Rahul Gandhi on Wednesday confirmed that he was no longer the party president and said that the Congress must decide on his successor soon.
“The party should decide on the new president quickly without further delay, I’m nowhere in this process. I have already submitted my resignation and I am no longer the party president. The Congress Working Committee should convene a meeting at the earliest and decide,” Gandhi was quoted by ANI.
Rahul Gandhi: Party should decide on the new president quickly without further delay, I’m nowhere in this process. I have already submitted my resignation and I am no longer the party president. CWC should convene a meeting at the earliest and decide. pic.twitter.com/pvImuPq2rj
— ANI (@ANI) July 3, 2019
Gandhi added, “As president of the Congress party, I’m responsible for the loss of the 2019 elections, accountability is critical for the future growth of our party. It is for this reason that I have resigned as Congress president.”
He continued in the four-page letter that he shared on Twitter, “My fight has never been a simple battle for political power. I have no hatred or anger towards the BJP but every living cell in my body instinctively resists their idea of India. The resistance arises because my being in permeated with an Indian idea that is and has always been in direct conflict with others.”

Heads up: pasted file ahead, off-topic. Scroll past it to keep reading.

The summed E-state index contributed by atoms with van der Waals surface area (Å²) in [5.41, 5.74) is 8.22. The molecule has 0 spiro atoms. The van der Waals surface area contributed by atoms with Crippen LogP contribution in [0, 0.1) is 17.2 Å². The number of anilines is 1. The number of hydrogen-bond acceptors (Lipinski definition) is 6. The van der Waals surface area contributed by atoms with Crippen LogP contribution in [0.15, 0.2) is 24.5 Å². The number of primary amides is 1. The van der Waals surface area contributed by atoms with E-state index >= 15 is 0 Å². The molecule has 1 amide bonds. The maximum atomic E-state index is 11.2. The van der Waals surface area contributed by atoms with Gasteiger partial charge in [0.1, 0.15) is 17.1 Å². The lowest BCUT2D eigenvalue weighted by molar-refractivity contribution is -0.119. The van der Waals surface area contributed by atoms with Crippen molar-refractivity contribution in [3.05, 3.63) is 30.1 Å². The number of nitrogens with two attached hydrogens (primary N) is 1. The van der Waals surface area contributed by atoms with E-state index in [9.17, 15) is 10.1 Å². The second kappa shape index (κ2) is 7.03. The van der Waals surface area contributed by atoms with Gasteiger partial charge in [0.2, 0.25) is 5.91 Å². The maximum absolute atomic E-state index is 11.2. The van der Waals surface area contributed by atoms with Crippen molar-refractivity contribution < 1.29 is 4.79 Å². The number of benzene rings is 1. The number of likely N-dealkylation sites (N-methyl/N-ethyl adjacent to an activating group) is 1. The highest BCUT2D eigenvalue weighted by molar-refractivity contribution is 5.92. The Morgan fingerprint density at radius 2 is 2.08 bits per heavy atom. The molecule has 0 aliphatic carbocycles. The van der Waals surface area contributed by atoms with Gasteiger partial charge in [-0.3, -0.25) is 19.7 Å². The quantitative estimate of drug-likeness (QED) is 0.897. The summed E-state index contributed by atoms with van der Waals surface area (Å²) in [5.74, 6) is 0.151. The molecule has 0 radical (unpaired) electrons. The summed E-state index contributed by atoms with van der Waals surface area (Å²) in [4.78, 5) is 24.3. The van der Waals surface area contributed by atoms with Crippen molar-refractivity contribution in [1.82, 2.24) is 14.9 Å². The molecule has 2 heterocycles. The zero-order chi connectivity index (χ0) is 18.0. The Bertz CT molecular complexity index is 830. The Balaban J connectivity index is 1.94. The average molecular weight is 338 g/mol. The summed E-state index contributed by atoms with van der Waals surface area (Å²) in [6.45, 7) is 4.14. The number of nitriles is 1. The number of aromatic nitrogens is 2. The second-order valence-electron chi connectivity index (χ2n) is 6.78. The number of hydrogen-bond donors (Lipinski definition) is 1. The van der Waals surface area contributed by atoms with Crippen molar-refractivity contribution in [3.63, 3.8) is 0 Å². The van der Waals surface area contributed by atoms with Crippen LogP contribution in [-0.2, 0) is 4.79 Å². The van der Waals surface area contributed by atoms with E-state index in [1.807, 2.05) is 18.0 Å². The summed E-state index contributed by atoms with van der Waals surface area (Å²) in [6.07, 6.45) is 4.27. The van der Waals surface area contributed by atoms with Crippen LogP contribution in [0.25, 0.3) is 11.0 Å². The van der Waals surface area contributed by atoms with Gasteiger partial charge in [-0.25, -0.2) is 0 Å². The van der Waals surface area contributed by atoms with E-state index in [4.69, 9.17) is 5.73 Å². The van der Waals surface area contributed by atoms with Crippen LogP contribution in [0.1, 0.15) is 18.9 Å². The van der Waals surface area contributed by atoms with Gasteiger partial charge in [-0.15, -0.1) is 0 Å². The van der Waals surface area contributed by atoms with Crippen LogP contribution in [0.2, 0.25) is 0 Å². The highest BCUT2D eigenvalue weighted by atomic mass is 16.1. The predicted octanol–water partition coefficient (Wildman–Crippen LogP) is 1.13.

It is an honour for me to serve the Congress Party, whose values and ideals have served as the lifeblood of our beautiful nation.
I owe the country and my organisation a debt of tremendous gratitude and love.
Jai Hind 🇮🇳 pic.twitter.com/WWGYt5YG4V
— Rahul Gandhi (@RahulGandhi) July 3, 2019
Gandhi had resigned from his post in the wake of the party’s humiliating defeat in this year’s Lok Sabha polls. Many Congress office-bearers in different states had submitted their resignations in protest against Gandhi’s decision to step down as the party president.
Gandhi had also suffered a defeat in his bastion Amethi at the hands of the BJP’s Smriti Irani. He had got himself elected from Wayanad in Kerala, which he had chosen as the second seat.
His party had just won 562 seats in this year’s parliamentary polls, just eight more than what it won five years ago.